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Thinking about the Post-Pandemic (and, Maybe, the Post-Suburban) Neighborhood

Chuck Marohn's work, whatever disagreements one may have with it, gives us some good counsel on where to start changing suburban-addicted minds and fiscal incentives.

Failing in a Pandemic

The whole mode of online education screams that now I must be the source of attraction. But I’m not entertaining. In fact, I’m pretty unentertaining. If you ask most of my students, they may even say I’m boring.

Feeling Claustrophobic in the Big Wide Open

I worry about our ever-expanding cult of safety and nod in agreement with so much of sociologist Frank Furedi’s description of the “Paradox of our Safety Addiction.” He argues that “the zero risk mentality breeds a culture of anxiety and a hunger for authority.”

The Pandemic and the Primacy of the Household

We have been thrown back into our own small worlds, but these are worlds we are free to shape. Within the household we have considerable power over how our lives our lived, what we make, and how we consume.

The Diseases that Kill Republics: Insights from Ancient Rome’s Epidemics

Italy’s tragic status as one of the worst-hit nations is a reminder of its predecessor, the Roman Republic, which endured dozens of epidemics in a history that lasted from 509 to 42 BC. Rome’s survival amidst so much death and disease shows how epidemics, both biological and political, threaten republics.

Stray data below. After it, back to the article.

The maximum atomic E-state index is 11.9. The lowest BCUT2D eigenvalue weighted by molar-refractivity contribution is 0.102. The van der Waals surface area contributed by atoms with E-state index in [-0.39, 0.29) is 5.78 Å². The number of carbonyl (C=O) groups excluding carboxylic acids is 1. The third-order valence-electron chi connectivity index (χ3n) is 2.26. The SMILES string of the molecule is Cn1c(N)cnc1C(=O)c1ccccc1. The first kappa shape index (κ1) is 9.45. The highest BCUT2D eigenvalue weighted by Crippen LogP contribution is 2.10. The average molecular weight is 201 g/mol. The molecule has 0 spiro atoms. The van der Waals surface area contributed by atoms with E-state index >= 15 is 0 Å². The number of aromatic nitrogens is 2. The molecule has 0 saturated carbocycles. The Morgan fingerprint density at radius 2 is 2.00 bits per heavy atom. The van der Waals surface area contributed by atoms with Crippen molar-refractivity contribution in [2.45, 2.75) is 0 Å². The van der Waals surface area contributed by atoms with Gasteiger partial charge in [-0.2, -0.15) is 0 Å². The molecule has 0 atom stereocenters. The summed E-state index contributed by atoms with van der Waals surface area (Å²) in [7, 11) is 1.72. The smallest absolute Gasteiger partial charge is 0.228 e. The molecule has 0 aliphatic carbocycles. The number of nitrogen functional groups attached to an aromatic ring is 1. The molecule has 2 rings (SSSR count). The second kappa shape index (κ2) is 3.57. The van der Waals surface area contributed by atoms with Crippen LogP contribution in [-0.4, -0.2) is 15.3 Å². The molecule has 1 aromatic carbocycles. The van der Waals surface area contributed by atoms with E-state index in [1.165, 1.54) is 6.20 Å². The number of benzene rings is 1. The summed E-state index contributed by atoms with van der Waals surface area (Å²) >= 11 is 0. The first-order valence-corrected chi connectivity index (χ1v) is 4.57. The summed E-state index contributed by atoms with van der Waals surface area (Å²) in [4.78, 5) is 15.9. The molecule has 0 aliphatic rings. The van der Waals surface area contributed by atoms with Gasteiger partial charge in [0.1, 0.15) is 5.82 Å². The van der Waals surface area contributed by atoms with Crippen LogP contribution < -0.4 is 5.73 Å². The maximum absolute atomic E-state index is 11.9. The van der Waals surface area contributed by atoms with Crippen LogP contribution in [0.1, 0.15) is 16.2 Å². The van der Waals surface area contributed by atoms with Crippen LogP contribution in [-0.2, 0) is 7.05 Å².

Wendell Berry and Zoom

While the futurists and transhumanists and purveyors of educational technologies would have us voluntarily cut off our arms so we can enjoy their fancy new prostheses, our priority should be to avoid dismembering ourselves.

Brass Spittoon: Digital Fatigue and Pastoral Care During a Pandemic

Jay Y. Kim reflects on pastoral care during the pandemic in light of his recent book Analog Church: Why We Need Real People, Places, and Things in the Digital Age.

Common Good or Common Fear

In times of crisis a common fear can elicit behavior that appears similar to actions born of a commitment to the common good.

Coming Home, COVID-19 Style: A Moment to Reconsider the Natural Family

The lengthy drift from family to individual as the primary social unit carries an alluring promise of autonomy and individualism which sounds so good, so freeing, but it comes up lacking in times of crisis.

Here I Stand: Order and Beauty in a Time of Chaos

Front Porch Republic readers all adhere in some ways to principles that are good and true and beautiful: local authority, productive work, and community involvement. Simply fighting against government action seems to embody none of these attributes in this crisis.